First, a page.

The primary relationship in the book is between Elisabeth and Daniel Gluck, a much older neighbor with whom she formed an immediate friendship as a child. In one of the narrative’s many leaps backward, Elisabeth is shown at eight years old, fascinated with the man next door, whom she characterizes as “elegant” and whom her mother dismisses as an “old queen” who collects “arty art.” But neither snub is true: Daniel is a joyful soul, a sprite-like aesthete who recognizes a kindred spirit in the curious, wounded Elisabeth. “The lifelong friends,” he tells her. “Sometimes we wait a lifetime for them.”
In the “present” of Autumn, Daniel is more than a century old and living in a residential care home in a comatose state, and his dreams make up the book’s more mythological and existential wanderings. “How many worlds can you hold in a hand / In a handful of sand?” he ponders in one moment, before watching his body get younger before his eyes, and conjuring a coat for himself made out of leaves. At the same time, Elisabeth visits him to read books by Huxley and Dickens, and recount real-world news that seems stranger than fiction. “Someone killed an MP,” she tells him. “A man shot her dead and came at her with a knife. Like shooting her wouldn’t be enough. But it’s old news now. Once it would have been a year’s worth of news. But news right now is like a flock of speeded-up sheep running off the side of a cliff.”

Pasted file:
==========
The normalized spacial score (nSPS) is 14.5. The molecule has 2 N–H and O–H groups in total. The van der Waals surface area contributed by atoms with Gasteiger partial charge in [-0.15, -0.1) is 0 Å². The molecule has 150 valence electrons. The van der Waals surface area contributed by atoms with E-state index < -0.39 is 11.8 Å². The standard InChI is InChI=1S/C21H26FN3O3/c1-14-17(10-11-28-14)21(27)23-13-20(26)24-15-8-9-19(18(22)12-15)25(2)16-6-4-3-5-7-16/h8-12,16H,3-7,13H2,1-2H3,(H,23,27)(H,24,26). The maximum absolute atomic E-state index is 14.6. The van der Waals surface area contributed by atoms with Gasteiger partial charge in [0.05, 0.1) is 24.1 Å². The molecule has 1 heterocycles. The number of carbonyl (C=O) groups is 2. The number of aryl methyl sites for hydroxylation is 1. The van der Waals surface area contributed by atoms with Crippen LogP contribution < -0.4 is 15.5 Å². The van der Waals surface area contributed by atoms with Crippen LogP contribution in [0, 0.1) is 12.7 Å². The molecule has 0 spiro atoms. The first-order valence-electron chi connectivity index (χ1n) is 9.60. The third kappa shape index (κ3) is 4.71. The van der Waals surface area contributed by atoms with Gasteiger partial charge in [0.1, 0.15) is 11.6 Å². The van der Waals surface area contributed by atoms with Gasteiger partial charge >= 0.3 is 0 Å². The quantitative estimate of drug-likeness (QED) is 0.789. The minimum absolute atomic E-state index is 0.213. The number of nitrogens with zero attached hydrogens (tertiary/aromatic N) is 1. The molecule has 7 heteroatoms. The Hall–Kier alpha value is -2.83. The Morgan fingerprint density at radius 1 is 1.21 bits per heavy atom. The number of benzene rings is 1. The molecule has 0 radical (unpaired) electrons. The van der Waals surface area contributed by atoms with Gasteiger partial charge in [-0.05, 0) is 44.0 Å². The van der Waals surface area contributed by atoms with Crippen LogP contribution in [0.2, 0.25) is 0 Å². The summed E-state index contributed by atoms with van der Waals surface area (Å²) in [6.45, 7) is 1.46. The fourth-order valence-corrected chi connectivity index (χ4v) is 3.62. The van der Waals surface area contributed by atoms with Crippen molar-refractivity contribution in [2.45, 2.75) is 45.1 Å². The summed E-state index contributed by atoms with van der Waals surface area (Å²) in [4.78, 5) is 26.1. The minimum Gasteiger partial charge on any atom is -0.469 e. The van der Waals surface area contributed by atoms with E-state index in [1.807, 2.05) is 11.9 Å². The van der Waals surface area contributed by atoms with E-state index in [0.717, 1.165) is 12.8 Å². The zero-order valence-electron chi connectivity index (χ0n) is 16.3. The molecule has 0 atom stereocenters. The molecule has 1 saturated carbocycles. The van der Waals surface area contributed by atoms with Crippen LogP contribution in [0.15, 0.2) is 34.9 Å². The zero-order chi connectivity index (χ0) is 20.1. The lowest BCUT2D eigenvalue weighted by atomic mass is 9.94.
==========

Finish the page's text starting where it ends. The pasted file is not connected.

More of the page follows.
As Elisabeth mulls the aftermath of the vote, which she observes has left her mother’s English village in “a sullen state,” with graffiti on one cottage that reads “GO HOME,” flashes of Daniel’s life shed light on the cyclical nature of history. In September 1943 in Nice, a young woman later revealed to be his sister is rounded up and placed in the back of a truck from which she makes a bold escape attempt (the book is evasive regarding details, but that same month was when the Nazis rounded up Jews in the south of France and transported them to concentration camps). Later, Elisabeth learns that Daniel and his German father were both interned by the English during the war. In one of Daniel’s dreams, he sees a beach covered with dead, washed-up bodies, while holidaymakers sit under beach umbrellas just along the shore.
The jumps back in time serve both to put modern history in context and to construct the remarkable friendship between Elisabeth and Daniel, who becomes her babysitter of sorts while her mother leaves for possibly unsavory pursuits. Daniel introduces her to the work of Pauline Boty, another central figure in the book, and a real Pop Artist who died in 1966, at the age of 28. Boty’s works, dismissed by many during her lifetime because of their creator’s Bardot-esque glamor, become the life force of the novel, and as her significance in Daniel’s life becomes clearer, she also has a profound effect on Elisabeth’s. Smith also considers Christine Keeler, a 19-year-old exotic dancer who became the central figure of both a 1960s scandal that brought down the Conservative government, and one of Boty’s paintings, although Keeler’s presence is the most atonal note in Autumn, and the hardest inclusion to make sense of.